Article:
"A nation that destroys its soils destroys itself." — Franklin D. Roosevelt
FDR's observation is as worrisome today as it was in 1937. Lester Brown of World Watch presents convincing numbers about erosion's relationship to a shortage of farmland. Carol Browner, who heads the U.S. Environmental Protection Agency, describes the products of soil erosion as our greatest water quality problem.
Soil erosion is indeed a persistent and serious research problem and, with its myriad complexities and variables, one that is terribly difficult for scientists to accurately measure.
This much is known: Despite being a world leader in soil conservation efforts, the United States loses about 6.4 tons of soil per acre each year—that's over 3.5 tons to water erosion and 2.9 tons to wind erosion—from cultivated row-crop agriculture. This estimate is from the 1992 National Resources Inventory, a record of the nation's conservation accomplishments and future program needs that's compiled by USDA's Natural Resources Conservation Service (NRCS).
Globally, soil loss is believed to be many billions of tons annually. But exactly how many? From where? Where do they end up? And what are the causes of this loss?
"We need new technology to better assess how much erosion occurs and how sediment is deposited on land, as well as a way of accurately determining the best alternatives to manage land so as to prevent erosion," says ARS agricultural engineer John M. Laflen, WEPP's project leader.
"That is what WEPP—short for the Water Erosion Prediction Project—is all about," he says. "Now, land managers, environmentalists, educators, and policymakers around the world will have a powerful new tool to evaluate alternatives for the control of soil erosion by water. This evaluation is critical, if money and effort spent on erosion control are to be effectively used."
This new generation of soil-erosion prediction technology is now available thanks to over 10 years of ARS research. The team that brought forth the WEPP model includes not only dozens of ARS scientists at 25 locations, but cooperators at USDA's NRCS and Forest Service and at the U.S. Department of the Interior's (USDI) Bureau of Land Management (BLM).
Several universities, including Purdue University at West Lafayette, Indiana, have made significant contributions.
"WEPP erosion software is sophisticated, state-of-the-art technology that simulates or mimics the hydrologic and erosion processes that occur on small watersheds or slopes on hills within those watersheds," says Laflen. "WEPP has components to predict erosion on crop, range, and forest lands."
The search for a new set of erodibility values began in 1987 as a cross-country quest. Laflen and ARS hydrologist J. Roger Simonton led research teams that traveled across the United States, conducting experiments on soils from California to Maine, from Washington, D.C., to Washington State.
"The scope and size of this operation," says C. Richard Amerman, "constituted a landmark effort—unique in recent decades—to obtain the geographically distributed set of field data needed to drive the WEPP technology." Amerman is the ARS national program leader for erosion at Beltsville, Maryland.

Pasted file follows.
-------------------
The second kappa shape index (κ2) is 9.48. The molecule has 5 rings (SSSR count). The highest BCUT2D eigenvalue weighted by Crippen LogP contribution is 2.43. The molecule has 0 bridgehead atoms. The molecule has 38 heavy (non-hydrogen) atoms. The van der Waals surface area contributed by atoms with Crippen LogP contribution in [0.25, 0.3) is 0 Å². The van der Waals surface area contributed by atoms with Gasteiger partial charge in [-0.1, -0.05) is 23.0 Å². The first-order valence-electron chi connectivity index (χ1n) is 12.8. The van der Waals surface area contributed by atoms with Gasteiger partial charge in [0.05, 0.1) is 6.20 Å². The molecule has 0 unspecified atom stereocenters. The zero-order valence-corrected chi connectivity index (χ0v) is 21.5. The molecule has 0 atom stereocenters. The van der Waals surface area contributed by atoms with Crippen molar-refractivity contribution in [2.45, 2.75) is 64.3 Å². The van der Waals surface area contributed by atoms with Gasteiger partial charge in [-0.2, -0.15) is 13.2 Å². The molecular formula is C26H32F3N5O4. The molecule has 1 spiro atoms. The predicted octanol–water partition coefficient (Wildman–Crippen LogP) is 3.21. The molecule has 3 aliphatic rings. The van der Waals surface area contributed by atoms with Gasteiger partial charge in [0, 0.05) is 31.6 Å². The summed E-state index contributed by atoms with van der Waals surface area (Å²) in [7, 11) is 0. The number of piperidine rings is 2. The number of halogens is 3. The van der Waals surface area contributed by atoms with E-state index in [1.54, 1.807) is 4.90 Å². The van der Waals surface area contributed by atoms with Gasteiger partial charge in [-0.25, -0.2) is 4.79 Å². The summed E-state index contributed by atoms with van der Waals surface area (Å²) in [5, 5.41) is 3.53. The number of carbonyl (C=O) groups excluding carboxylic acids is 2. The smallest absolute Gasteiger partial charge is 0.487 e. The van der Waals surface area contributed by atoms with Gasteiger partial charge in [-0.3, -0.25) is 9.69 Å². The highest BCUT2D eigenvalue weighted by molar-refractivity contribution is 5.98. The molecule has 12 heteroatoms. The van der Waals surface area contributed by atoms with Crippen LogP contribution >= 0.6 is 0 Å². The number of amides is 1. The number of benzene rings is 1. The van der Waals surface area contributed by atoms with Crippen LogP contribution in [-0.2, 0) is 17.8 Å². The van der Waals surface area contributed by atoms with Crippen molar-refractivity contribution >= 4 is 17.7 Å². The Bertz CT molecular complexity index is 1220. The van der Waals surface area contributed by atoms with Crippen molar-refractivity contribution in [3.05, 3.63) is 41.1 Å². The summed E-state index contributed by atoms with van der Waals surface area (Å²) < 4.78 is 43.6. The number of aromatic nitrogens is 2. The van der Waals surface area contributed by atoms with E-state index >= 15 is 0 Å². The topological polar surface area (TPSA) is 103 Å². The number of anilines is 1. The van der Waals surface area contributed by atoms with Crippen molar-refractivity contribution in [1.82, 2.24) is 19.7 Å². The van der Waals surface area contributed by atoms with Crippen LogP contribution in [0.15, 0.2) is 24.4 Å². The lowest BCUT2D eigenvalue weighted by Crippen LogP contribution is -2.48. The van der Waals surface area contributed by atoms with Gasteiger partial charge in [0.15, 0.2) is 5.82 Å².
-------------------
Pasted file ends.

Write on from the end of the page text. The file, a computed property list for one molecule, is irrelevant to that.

"WEPP represents a major step forward—almost a quantum leap—in our ability to evaluate alternative land treatments in terms of their impact on soil erosion by water," he says. "WEPP is a real improvement over previous models because of advances in our understanding of how erosion occurs."
For much of WEPP's 10-year development, Amerman coordinated the program nationally to see the model readied for delivery to users.
What is unique about the way WEPP operates? Unlike previous technologies that were statistically pegged to observations at a limited number of sites, WEPP is process-based and, therefore, works for all sites. It emulates scientifically known physical soil erosion processes and, thus, is stronger.
Amerman says ARS hydrologist Leonard Lane provided the vision that brought process-based hydrology to the WEPP technology. And he credits ARS hydraulic engineer George R. Foster with "giving WEPP the heart of the technology—the rill and interrill erosion routines that drive the model—and laying out in detail the structure and function of the model's technology."
Rill erosion is caused by runoff water flowing over the soil, while interrill erosion results from raindrop impact and splash.
As important as the science behind the model is, if the system is to work, the needs of the user must be factored in from the moment the first line of program code is written. Amerman feels that Foster's greatest contribution was bringing representatives of the agencies that will use WEPP into the model design process at the very beginning. Foster made sure that all their requirements were known at the outset and that they were part of the model-building process.
This foresight eventually saved untold dollars in subsequent retrofits.
ARS agricultural engineer Mark A. Nearing, who was technical director for the WEPP project from 1993 to 1995, led the validation efforts.
"The model has been validated against about 1,000 plot years of natural runoff and erosion data from 12 sites, as well as against data from 15 watersheds around the United States," he says.
"For the first time," says Nearing , "we can estimate soil deposition, sediment yield, how soil loss is distributed in space and time, to better target expensive erosion control measures within the field and throughout the year."
WEPP includes many interactions that occur between the environment and management practices that influence erosion, according to Purdue hydrologist Reza Savabi, who worked on many of the model's components—including winter and subsurface hydrology and water balance.
"These interactions make the model especially useful in studying the effects on soil erosion when land management, climate change, soil disturbances, and many other shifts occur," says Nearing. "Its key advantage is that it predicts rill and interrill erosion separately, which other prediction tools are not designed to accommodate."
Agricultural engineer Arlin Nicks, who recently retired from the ARS Soil and Water Resources Research Laboratory in Durant, Oklahoma, developed the weather and climate component of WEPP. Nicks' weather model, called Climate Generator (CLIGEN), artificially generates the climate data needed to drive WEPP—so that the actual weather data from a site and the data generated by CLIGEN will have the same statistical properties.
CLIGEN averages climate parameters of the station under consideration with the parameters of the surrounding stations. Results from ARS computer simulation studies, using National Weather Service data and the CLIGEN model, proved consistent with those obtained using other prediction tools like the Revised Universal Soil Loss Equation.